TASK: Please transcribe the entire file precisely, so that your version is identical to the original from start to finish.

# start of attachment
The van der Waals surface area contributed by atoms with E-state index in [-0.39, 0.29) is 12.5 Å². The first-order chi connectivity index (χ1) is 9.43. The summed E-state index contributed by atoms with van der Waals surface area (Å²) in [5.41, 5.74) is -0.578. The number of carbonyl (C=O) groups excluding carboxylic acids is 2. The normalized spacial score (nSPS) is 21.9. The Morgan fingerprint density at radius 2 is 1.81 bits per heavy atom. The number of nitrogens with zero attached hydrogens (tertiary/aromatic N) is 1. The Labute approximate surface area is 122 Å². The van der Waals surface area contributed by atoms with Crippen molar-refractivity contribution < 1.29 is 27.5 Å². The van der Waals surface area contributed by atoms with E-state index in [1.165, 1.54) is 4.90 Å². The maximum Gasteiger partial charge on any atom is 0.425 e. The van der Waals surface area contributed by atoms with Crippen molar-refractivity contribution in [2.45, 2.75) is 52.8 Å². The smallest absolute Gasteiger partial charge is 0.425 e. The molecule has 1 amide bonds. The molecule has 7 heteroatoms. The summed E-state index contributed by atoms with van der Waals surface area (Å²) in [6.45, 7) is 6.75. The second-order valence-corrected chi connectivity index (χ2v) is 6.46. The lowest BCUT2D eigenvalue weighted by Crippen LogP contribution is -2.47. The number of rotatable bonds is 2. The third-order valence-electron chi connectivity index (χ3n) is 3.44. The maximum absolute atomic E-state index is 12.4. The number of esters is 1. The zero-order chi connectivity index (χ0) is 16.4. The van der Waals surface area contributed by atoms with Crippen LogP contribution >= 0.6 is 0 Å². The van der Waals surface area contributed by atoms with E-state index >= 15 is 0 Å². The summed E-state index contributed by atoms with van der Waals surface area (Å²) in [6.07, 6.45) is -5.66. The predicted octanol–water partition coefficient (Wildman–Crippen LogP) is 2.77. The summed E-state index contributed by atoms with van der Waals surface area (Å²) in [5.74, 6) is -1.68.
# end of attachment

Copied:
The van der Waals surface area contributed by atoms with E-state index in [-0.39, 0.29) is 12.5 Å². The first-order chi connectivity index (χ1) is 9.43. The summed E-state index contributed by atoms with van der Waals surface area (Å²) in [5.41, 5.74) is -0.578. The number of carbonyl (C=O) groups excluding carboxylic acids is 2. The normalized spacial score (nSPS) is 21.9. The Morgan fingerprint density at radius 2 is 1.81 bits per heavy atom. The number of nitrogens with zero attached hydrogens (tertiary/aromatic N) is 1. The Labute approximate surface area is 122 Å². The van der Waals surface area contributed by atoms with Crippen molar-refractivity contribution < 1.29 is 27.5 Å². The van der Waals surface area contributed by atoms with E-state index in [1.165, 1.54) is 4.90 Å². The maximum Gasteiger partial charge on any atom is 0.425 e. The van der Waals surface area contributed by atoms with Crippen molar-refractivity contribution in [2.45, 2.75) is 52.8 Å². The smallest absolute Gasteiger partial charge is 0.425 e. The molecule has 1 amide bonds. The molecule has 7 heteroatoms. The summed E-state index contributed by atoms with van der Waals surface area (Å²) in [6.45, 7) is 6.75. The second-order valence-corrected chi connectivity index (χ2v) is 6.46. The lowest BCUT2D eigenvalue weighted by Crippen LogP contribution is -2.47. The number of rotatable bonds is 2. The third-order valence-electron chi connectivity index (χ3n) is 3.44. The maximum absolute atomic E-state index is 12.4. The number of esters is 1. The zero-order chi connectivity index (χ0) is 16.4. The van der Waals surface area contributed by atoms with Crippen LogP contribution >= 0.6 is 0 Å². The van der Waals surface area contributed by atoms with E-state index >= 15 is 0 Å². The summed E-state index contributed by atoms with van der Waals surface area (Å²) in [6.07, 6.45) is -5.66. The predicted octanol–water partition coefficient (Wildman–Crippen LogP) is 2.77. The summed E-state index contributed by atoms with van der Waals surface area (Å²) in [5.74, 6) is -1.68.